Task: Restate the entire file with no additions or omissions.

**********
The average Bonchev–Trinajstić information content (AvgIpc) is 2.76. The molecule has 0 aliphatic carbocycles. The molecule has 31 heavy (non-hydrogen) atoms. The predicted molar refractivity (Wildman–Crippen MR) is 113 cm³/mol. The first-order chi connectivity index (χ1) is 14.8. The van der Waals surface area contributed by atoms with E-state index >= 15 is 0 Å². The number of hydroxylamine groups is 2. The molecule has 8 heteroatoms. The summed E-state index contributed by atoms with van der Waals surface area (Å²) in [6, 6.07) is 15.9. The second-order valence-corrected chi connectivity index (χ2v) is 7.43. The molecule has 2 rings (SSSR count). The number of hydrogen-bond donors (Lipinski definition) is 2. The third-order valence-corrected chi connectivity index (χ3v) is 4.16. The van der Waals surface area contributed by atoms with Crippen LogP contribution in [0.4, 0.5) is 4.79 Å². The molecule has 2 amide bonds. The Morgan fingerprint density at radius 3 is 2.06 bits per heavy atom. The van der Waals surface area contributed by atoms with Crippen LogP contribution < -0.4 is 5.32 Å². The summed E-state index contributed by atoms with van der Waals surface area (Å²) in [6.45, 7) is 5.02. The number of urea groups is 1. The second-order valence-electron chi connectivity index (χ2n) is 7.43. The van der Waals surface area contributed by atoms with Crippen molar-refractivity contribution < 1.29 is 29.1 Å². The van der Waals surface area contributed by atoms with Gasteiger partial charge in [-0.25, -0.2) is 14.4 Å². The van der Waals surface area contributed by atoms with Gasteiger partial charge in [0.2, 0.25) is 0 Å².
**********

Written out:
The average Bonchev–Trinajstić information content (AvgIpc) is 2.76. The molecule has 0 aliphatic carbocycles. The molecule has 31 heavy (non-hydrogen) atoms. The predicted molar refractivity (Wildman–Crippen MR) is 113 cm³/mol. The first-order chi connectivity index (χ1) is 14.8. The van der Waals surface area contributed by atoms with E-state index >= 15 is 0 Å². The number of hydroxylamine groups is 2. The molecule has 8 heteroatoms. The summed E-state index contributed by atoms with van der Waals surface area (Å²) in [6, 6.07) is 15.9. The second-order valence-corrected chi connectivity index (χ2v) is 7.43. The molecule has 2 rings (SSSR count). The number of hydrogen-bond donors (Lipinski definition) is 2. The third-order valence-corrected chi connectivity index (χ3v) is 4.16. The van der Waals surface area contributed by atoms with Crippen LogP contribution in [0.4, 0.5) is 4.79 Å². The molecule has 2 amide bonds. The Morgan fingerprint density at radius 3 is 2.06 bits per heavy atom. The van der Waals surface area contributed by atoms with Crippen LogP contribution < -0.4 is 5.32 Å². The summed E-state index contributed by atoms with van der Waals surface area (Å²) in [6.45, 7) is 5.02. The number of urea groups is 1. The second-order valence-electron chi connectivity index (χ2n) is 7.43. The van der Waals surface area contributed by atoms with Crippen molar-refractivity contribution < 1.29 is 29.1 Å². The van der Waals surface area contributed by atoms with Gasteiger partial charge in [-0.25, -0.2) is 14.4 Å². The van der Waals surface area contributed by atoms with Gasteiger partial charge in [0.2, 0.25) is 0 Å².